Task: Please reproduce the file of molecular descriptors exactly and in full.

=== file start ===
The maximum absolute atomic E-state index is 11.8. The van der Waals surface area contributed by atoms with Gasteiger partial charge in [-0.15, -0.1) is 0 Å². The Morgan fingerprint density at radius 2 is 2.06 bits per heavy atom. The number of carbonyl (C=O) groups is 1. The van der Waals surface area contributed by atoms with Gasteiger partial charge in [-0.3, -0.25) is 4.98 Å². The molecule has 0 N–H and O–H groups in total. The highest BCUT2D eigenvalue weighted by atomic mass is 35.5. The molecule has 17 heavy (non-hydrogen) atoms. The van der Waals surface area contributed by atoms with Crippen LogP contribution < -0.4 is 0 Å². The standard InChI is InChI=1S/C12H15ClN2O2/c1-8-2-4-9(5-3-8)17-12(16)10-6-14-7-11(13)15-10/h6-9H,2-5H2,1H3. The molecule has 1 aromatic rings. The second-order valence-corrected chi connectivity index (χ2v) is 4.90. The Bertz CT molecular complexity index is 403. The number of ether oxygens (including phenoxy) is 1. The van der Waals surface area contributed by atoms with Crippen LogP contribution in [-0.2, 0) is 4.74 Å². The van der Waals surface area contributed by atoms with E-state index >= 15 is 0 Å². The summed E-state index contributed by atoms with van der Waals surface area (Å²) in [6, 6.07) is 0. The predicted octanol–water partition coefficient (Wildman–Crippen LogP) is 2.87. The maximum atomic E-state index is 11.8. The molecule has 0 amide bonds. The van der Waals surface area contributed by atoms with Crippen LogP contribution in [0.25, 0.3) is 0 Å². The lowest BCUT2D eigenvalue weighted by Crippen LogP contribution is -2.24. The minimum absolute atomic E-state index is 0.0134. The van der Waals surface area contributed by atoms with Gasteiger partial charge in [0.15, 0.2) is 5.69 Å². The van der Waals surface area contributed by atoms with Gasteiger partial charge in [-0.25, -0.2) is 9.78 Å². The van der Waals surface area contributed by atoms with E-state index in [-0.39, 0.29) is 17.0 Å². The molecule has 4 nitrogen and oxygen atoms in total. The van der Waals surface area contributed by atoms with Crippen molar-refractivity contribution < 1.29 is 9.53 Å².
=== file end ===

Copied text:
The maximum absolute atomic E-state index is 11.8. The van der Waals surface area contributed by atoms with Gasteiger partial charge in [-0.15, -0.1) is 0 Å². The Morgan fingerprint density at radius 2 is 2.06 bits per heavy atom. The number of carbonyl (C=O) groups is 1. The van der Waals surface area contributed by atoms with Gasteiger partial charge in [-0.3, -0.25) is 4.98 Å². The molecule has 0 N–H and O–H groups in total. The highest BCUT2D eigenvalue weighted by atomic mass is 35.5. The molecule has 17 heavy (non-hydrogen) atoms. The van der Waals surface area contributed by atoms with Crippen LogP contribution < -0.4 is 0 Å². The standard InChI is InChI=1S/C12H15ClN2O2/c1-8-2-4-9(5-3-8)17-12(16)10-6-14-7-11(13)15-10/h6-9H,2-5H2,1H3. The molecule has 1 aromatic rings. The second-order valence-corrected chi connectivity index (χ2v) is 4.90. The Bertz CT molecular complexity index is 403. The number of ether oxygens (including phenoxy) is 1. The van der Waals surface area contributed by atoms with Crippen LogP contribution in [-0.2, 0) is 4.74 Å². The van der Waals surface area contributed by atoms with E-state index >= 15 is 0 Å². The summed E-state index contributed by atoms with van der Waals surface area (Å²) in [6, 6.07) is 0. The predicted octanol–water partition coefficient (Wildman–Crippen LogP) is 2.87. The maximum atomic E-state index is 11.8. The molecule has 0 amide bonds. The van der Waals surface area contributed by atoms with Crippen LogP contribution in [0.25, 0.3) is 0 Å². The lowest BCUT2D eigenvalue weighted by Crippen LogP contribution is -2.24. The minimum absolute atomic E-state index is 0.0134. The van der Waals surface area contributed by atoms with Gasteiger partial charge in [0.15, 0.2) is 5.69 Å². The van der Waals surface area contributed by atoms with Gasteiger partial charge in [-0.25, -0.2) is 9.78 Å². The van der Waals surface area contributed by atoms with E-state index in [-0.39, 0.29) is 17.0 Å². The molecule has 4 nitrogen and oxygen atoms in total. The van der Waals surface area contributed by atoms with Crippen molar-refractivity contribution < 1.29 is 9.53 Å².